and medical training.
-He was born a Spanish subject. Francis Galton
He was an English Victorian polymath, anthropologist, eugenicist, tropical explorer, geographer, inventor, meteorologist, protogeneticist, psychometrician, and a statistician. He was knighted in 1909He was an investigator of the human mind. he also founded psychometrics.He devised a method for classifying fingerprints that proved useful in forensic science. Hans Gross: participated in military operations on the territory of Bosnia.He worked as an assistant of the prosecutor.Gross’ participants called him the father of criminalities and took a decision to include teaching criminalities in the curriculum of the law faculties.Hans founded the museum of communalistic in Gratz. Alphonse Bertillon: a French criminologist and anthropologist.
He created the first system of physical measurements, photography, and record keeping that police could use to identify recidivist criminals.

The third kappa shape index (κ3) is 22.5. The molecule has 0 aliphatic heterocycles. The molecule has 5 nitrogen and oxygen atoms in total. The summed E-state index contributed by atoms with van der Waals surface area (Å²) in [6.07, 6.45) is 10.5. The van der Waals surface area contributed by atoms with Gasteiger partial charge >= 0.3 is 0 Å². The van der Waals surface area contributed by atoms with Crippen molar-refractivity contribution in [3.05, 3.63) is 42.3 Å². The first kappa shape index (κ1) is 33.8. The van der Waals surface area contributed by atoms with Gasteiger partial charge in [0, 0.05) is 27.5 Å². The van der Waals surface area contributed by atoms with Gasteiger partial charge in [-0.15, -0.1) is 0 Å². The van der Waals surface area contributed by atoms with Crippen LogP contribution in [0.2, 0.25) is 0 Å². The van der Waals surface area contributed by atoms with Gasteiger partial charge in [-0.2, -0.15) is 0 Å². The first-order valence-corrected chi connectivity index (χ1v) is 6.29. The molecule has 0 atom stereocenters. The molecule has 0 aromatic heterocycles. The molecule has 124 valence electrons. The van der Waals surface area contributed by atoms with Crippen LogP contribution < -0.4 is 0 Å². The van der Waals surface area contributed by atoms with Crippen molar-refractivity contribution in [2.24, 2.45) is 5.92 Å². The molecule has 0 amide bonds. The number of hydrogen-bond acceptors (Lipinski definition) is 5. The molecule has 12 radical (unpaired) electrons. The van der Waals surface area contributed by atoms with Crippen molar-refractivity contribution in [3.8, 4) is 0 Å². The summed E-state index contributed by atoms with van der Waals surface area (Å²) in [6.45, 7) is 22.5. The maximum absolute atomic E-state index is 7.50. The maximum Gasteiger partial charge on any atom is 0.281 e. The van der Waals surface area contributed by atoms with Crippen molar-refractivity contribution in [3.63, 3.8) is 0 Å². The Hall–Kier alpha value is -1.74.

In 1883, the Parisian police adopted his anthropometric system.
Bertillon identified individuals by measurements of the head and body, shape formations of the ear, eyebrow, mouth, eye, etc. Albert Osborn was the first American to achieve prominence in the world of questioned document examination and forged document analysis.
He wrote the book Questioned Documents in 19210.
Osborn was the first American to utilize the scientific method in the examination of questioned documents.
He was able to make significant headway with the court system’s acceptance of expert testimony about forged documents as legal evidence in criminal trials. Edmond Locard was a French criminalist renowned from being a pioneer in forensic science and criminology.